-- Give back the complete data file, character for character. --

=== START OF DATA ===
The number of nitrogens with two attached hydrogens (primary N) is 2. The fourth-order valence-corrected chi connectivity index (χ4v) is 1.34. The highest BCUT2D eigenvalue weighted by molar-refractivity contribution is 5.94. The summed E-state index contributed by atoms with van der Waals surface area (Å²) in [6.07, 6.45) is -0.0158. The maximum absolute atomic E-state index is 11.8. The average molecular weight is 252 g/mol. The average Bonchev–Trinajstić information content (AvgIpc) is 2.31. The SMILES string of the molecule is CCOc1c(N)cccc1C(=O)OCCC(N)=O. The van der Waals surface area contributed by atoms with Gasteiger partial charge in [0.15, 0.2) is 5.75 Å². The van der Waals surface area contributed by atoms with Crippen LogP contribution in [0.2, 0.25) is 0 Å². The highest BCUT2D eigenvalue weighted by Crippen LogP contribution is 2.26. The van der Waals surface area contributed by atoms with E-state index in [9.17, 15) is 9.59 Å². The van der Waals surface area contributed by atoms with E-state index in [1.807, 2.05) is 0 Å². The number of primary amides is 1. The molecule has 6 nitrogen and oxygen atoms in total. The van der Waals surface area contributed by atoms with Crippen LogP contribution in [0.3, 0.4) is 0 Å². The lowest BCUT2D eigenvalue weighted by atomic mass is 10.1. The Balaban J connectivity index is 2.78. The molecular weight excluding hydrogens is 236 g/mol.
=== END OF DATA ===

The number of nitrogens with two attached hydrogens (primary N) is 2. The fourth-order valence-corrected chi connectivity index (χ4v) is 1.34. The highest BCUT2D eigenvalue weighted by molar-refractivity contribution is 5.94. The summed E-state index contributed by atoms with van der Waals surface area (Å²) in [6.07, 6.45) is -0.0158. The maximum absolute atomic E-state index is 11.8. The average molecular weight is 252 g/mol. The average Bonchev–Trinajstić information content (AvgIpc) is 2.31. The SMILES string of the molecule is CCOc1c(N)cccc1C(=O)OCCC(N)=O. The van der Waals surface area contributed by atoms with Gasteiger partial charge in [0.15, 0.2) is 5.75 Å². The van der Waals surface area contributed by atoms with Crippen LogP contribution in [0.2, 0.25) is 0 Å². The highest BCUT2D eigenvalue weighted by Crippen LogP contribution is 2.26. The van der Waals surface area contributed by atoms with E-state index in [9.17, 15) is 9.59 Å². The van der Waals surface area contributed by atoms with E-state index in [1.807, 2.05) is 0 Å². The number of primary amides is 1. The molecule has 6 nitrogen and oxygen atoms in total. The van der Waals surface area contributed by atoms with Crippen LogP contribution in [0.3, 0.4) is 0 Å². The lowest BCUT2D eigenvalue weighted by atomic mass is 10.1. The Balaban J connectivity index is 2.78. The molecular weight excluding hydrogens is 236 g/mol.